Do you see what Paul is attempting to tell the Corinthians? “You sit back and take things easy because you believe you have obtained all there is obtain spiritually, but we apostles are putting ourselves on the line to give you what you need.” In the verses below this one, Paul outlines what he did for the cause of Christ—“To this very hour we go hungry and thirsty, we are in rags, we are brutally treated, we are homeless. We work hard with our own hands. When we are cursed, we bless; when we are persecuted, we endure it; when we are slandered, we answer kindly. Up to this moment we have become the scum of the earth” (vv. 11-13).
How would we react if this were our way of life? What if we had to go hungry one day for the cause of Christ? Granted, you can look at me and tell that I wouldn’t be too hip on that prospect. I’d say most of you wouldn’t care for going hungry, either. Yet, what if we were so consumed with going from one place to another preaching the gospel that we didn’t have the time or money to eat. What if we didn’t have the money to buy the nice clothes we enjoy wearing because we were dependent on brethren and what we could bring in through making tents?
This passage ought to shake us to our core and cause us to think seriously about our priorities. The Corinthians wanted position: they wanted spiritual wealth and blessings galore, and they thought they had obtained everything they could ever want. Paul and the apostles, on the other hand, were willing to lay down their lives for the cause of Christ.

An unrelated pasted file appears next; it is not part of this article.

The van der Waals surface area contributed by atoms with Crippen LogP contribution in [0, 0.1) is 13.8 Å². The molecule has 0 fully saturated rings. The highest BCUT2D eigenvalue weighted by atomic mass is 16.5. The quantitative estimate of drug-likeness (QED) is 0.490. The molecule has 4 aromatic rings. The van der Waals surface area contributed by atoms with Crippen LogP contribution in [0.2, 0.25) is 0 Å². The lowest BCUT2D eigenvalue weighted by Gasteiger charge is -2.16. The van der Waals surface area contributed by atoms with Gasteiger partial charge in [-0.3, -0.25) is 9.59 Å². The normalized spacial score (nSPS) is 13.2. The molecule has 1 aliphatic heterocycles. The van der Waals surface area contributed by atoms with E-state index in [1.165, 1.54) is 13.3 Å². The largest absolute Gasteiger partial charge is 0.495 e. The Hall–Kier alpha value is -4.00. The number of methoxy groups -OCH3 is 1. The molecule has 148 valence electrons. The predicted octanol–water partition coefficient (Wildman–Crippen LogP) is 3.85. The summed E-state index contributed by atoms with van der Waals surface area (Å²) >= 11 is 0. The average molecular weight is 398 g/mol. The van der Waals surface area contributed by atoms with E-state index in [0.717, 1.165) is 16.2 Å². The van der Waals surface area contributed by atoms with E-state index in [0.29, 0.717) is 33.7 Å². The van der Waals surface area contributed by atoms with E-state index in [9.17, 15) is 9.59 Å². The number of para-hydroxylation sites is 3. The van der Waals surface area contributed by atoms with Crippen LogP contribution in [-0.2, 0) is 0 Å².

In which camp do we find ourselves: those who are proud in their position they have in Christ or those who are willing to do anything to serve Jesus? Do our Bibles sit at home collecting dust because we know it, or are they falling apart because of the time we spend with open Bibles helping others understand God’s love? Do our knees do just fine or have we about worn them out while deep in supplication for others? Do we get along just fine with our friends because we’ve never uttered a word about Jesus, or have we lost some friends because we refused to go along with sin?
Just where are our priorities: are they in making this life as comfortable as possible, or are they in following Jesus regardless of the cost? Frederick the Great won a strategic battle with comparative ease. When he was asked the secret of his success, he replied, “I had nine spies and one cook. The enemy had nine cooks and one spy.” Frederick knew where his priorities needed to be. Do we know where our priorities need to be?
Where are your priorities this morning? Do you need to come and make Jesus your priority?
This sermon was originally preached by Dr. Justin Imel, Sr., at the Alum Creek church of Christ in Alum Creek, West Virginia.